women of the central department to
the meeting, in order that they might
learn of the work being done and of
the plans of the Y. W. C. A. for its
next year's work.
The War Work Council meetings
are held at different central points all
over the country. The next one will
be at Chicago, September 10th.
Camp Kearney
Camp Kearney, in California, was
placed far from its rightful spot on the
globe when the recent Y. W. C. A.
war work map was issued. Camp
Kearney is really at Linda Vista, Cal.



					
				
					
The Child Goes on the Land with Mother
at the Blue Triangle Polish Farm Unit

They have brought their children along; and while the
mothers work in the fields during the day, the twenty-two
children of their families, ranging from two to fifteen years,
play about the big farmhouse which shelters the unit. Some
of the older girls help their mothers in the fields during a
part of the day, or help in the housework. Miss Ida K.
Apgard, principal of the grammar school at Belford, who
volunteered for the work, looks after the children, reads to
them, and supervises their play. A Polish woman, who
knows how to cook what they like, provides the meals for
the big farm family.
The children are having such a glorious time that one
mother predicts trouble when they return to their city
homes. Their days are filled with story telling by Miss
Apgard, playing under the trees and wading in the brook.
It is a beautiful shady brook, just deep enough to be safe
for thittlestone-,ndwithin justa short walk frorm the
house.
The house has big bedrooms fitted as dormitories, a
family-sized dining room and an airy hall with outside
doors at both ends. These open on roomy verandas. Tents
to supplement t h e
house have been or-
dered.
The owner pro-
vides the house and
the Y. W. C. A. sup-
plies the simple fur-
nishings and the pro-
visioning.
Miss Laura M.
Patterson, supervisor
of the unit, has charge
of business arrange-
ments with the farm-
ers, and all the care
and provisioning of
the house. A system
has been worked out
by which each woman
fills out a blank daily,
showing the number
of hours she has
worked     and the
amount she has
earned. B o t h the
worker and the farm-
er keep a copy of                   104:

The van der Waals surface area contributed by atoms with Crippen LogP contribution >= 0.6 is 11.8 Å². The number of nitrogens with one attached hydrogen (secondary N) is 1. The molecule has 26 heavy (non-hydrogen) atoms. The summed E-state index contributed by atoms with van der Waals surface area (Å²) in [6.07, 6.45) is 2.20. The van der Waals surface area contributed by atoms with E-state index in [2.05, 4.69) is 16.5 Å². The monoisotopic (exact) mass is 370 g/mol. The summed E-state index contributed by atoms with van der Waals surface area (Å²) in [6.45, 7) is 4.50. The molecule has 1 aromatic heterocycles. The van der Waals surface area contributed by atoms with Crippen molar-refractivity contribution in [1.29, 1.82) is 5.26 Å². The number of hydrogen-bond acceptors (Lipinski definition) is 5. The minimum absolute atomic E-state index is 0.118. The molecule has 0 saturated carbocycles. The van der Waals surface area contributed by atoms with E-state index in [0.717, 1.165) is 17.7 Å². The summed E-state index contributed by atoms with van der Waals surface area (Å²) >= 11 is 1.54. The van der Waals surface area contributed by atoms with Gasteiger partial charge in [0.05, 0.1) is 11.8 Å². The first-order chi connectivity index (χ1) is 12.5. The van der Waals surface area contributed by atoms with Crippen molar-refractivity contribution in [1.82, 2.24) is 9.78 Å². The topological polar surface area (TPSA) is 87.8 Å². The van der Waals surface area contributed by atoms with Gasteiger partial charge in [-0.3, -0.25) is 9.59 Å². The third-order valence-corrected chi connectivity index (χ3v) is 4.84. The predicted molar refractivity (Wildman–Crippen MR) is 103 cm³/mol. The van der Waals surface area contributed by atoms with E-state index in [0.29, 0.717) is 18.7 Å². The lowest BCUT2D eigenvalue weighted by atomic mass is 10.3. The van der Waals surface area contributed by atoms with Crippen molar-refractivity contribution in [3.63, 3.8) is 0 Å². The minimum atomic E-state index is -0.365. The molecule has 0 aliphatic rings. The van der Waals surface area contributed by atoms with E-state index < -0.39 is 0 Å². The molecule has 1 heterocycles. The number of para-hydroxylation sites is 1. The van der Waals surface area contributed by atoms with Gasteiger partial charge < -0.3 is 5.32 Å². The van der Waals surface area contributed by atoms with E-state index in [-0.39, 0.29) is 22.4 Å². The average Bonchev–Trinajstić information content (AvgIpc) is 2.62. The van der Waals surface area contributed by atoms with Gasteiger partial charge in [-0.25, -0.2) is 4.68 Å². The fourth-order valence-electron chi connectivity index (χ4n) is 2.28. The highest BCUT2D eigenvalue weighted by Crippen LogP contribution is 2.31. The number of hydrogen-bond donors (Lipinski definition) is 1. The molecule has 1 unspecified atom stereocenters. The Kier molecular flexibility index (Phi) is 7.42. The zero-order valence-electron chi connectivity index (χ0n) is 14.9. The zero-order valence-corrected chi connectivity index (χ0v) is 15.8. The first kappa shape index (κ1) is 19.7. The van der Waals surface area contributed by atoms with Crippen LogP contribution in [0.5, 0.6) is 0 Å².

this sheet.
This unit is work-        The Polish women who work in
ing out the problems                        along for a c
of the definite needs

THE women of
the new Y. W.
C. A. Polish
farm colony near Red
Bank, New Jersey,
have invented a new
and sensible way to
do farm work for
Uncle Sam.

thi
oun

of foreign women while they are working in the fields, and
how healthful outings for their children during the harvest
season may be provided. It seems like a workable way of
utilizing the patriotic willingness of women who would
otherwise be unable to do this work.
"I have a service flag and a Polish flag in my room,"
said one woman, whose son is in our army. "We stick with
this country just as we do with Poland."
"We do it to beat the Kaiser, and not for the money,"
said another
"Isn't it hard work?" someone asked.
"Yes. But we stand it. Yesterday two horses were
overcome in the field, but we women stand it."
But all the time the children are playing in the brook!
New work for the Blue Triangle, but real Y. W. C. A.
work. The morale of women is our job, and if a woman's
children are happy and well, she can do her work better.
This is why the Y. W. C. A. is helping to run a family
of twenty-two children.
A City Hostess House Moves
The New York Hostess House has moved from 12
West 51st Street to 30 East 52d Street, and will be ready
for visitors again the first week in September.
Since its opening on Lincoln's Birthday, over nine hun-
dred different women, girls and children have used the
rooms. Over thirteen hundred enlisted men have been
there, with their women relatives, or for their Sunday night
suppers. Among the soldiers, they have entertained Bel-
gians, French soldiers
and sailors, English
marines and sailors,
soldiers from Aus-
tralia and New Zea-
land.
Relatives of the sick
and  wounded   men
now coming b a c k
from the front are be-
ginning to use the
house. Besides these
people, the Hostess
House is also for
girls engaged in war
work who are in the
city temporarily, Red
Cross nurses, Persh-
ing's  stenographers,
who were recruited
by the National Board
of the Y. W. C. A.,
college reconstruction
units, Y. M. C. A. can-
teen workers, tele-
phone and telegraph
girls of the Signal
Corps.
s farm unit bring their children    This Hostess House
try vacation                      has been the scene of
eleven weddings.